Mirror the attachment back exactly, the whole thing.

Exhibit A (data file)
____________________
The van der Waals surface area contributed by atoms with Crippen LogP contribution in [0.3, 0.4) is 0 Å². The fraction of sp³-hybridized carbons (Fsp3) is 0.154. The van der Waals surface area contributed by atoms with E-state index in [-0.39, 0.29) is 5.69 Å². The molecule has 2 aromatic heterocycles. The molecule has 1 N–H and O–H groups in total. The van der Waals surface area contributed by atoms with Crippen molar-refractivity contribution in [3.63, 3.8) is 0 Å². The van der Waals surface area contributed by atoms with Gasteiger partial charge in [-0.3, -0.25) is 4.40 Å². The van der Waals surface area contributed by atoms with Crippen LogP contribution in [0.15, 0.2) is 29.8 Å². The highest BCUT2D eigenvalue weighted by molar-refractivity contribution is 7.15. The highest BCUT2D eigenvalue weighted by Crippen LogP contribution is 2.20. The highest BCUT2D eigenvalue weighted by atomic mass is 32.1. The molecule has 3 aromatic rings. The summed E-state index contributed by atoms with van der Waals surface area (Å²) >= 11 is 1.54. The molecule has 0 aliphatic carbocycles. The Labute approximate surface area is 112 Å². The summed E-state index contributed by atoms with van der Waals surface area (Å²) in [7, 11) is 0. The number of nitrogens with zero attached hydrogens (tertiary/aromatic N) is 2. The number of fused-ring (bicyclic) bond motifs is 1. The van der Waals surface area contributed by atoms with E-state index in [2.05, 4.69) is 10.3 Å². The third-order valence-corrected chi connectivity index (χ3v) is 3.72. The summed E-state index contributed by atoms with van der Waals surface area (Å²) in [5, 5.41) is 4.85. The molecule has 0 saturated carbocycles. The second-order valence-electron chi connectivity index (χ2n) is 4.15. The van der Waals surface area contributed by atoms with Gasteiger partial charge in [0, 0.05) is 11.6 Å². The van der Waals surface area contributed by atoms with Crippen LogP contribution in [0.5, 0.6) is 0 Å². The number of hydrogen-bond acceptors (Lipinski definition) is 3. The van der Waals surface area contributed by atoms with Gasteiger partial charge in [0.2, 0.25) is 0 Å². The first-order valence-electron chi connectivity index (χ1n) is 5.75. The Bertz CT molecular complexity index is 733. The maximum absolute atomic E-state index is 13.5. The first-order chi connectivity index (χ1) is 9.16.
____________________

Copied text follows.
The van der Waals surface area contributed by atoms with Crippen LogP contribution in [0.3, 0.4) is 0 Å². The fraction of sp³-hybridized carbons (Fsp3) is 0.154. The van der Waals surface area contributed by atoms with E-state index in [-0.39, 0.29) is 5.69 Å². The molecule has 2 aromatic heterocycles. The molecule has 1 N–H and O–H groups in total. The van der Waals surface area contributed by atoms with Crippen molar-refractivity contribution in [3.63, 3.8) is 0 Å². The van der Waals surface area contributed by atoms with Gasteiger partial charge in [-0.3, -0.25) is 4.40 Å². The van der Waals surface area contributed by atoms with Crippen LogP contribution in [0.15, 0.2) is 29.8 Å². The highest BCUT2D eigenvalue weighted by molar-refractivity contribution is 7.15. The highest BCUT2D eigenvalue weighted by Crippen LogP contribution is 2.20. The highest BCUT2D eigenvalue weighted by atomic mass is 32.1. The molecule has 3 aromatic rings. The summed E-state index contributed by atoms with van der Waals surface area (Å²) >= 11 is 1.54. The molecule has 0 aliphatic carbocycles. The Labute approximate surface area is 112 Å². The summed E-state index contributed by atoms with van der Waals surface area (Å²) in [7, 11) is 0. The number of nitrogens with zero attached hydrogens (tertiary/aromatic N) is 2. The number of fused-ring (bicyclic) bond motifs is 1. The van der Waals surface area contributed by atoms with E-state index in [2.05, 4.69) is 10.3 Å². The third-order valence-corrected chi connectivity index (χ3v) is 3.72. The summed E-state index contributed by atoms with van der Waals surface area (Å²) in [5, 5.41) is 4.85. The molecule has 0 saturated carbocycles. The second-order valence-electron chi connectivity index (χ2n) is 4.15. The van der Waals surface area contributed by atoms with Gasteiger partial charge in [0, 0.05) is 11.6 Å². The van der Waals surface area contributed by atoms with Crippen LogP contribution in [0.5, 0.6) is 0 Å². The number of hydrogen-bond acceptors (Lipinski definition) is 3. The van der Waals surface area contributed by atoms with Gasteiger partial charge in [0.2, 0.25) is 0 Å². The first-order valence-electron chi connectivity index (χ1n) is 5.75. The Bertz CT molecular complexity index is 733. The maximum absolute atomic E-state index is 13.5. The first-order chi connectivity index (χ1) is 9.16.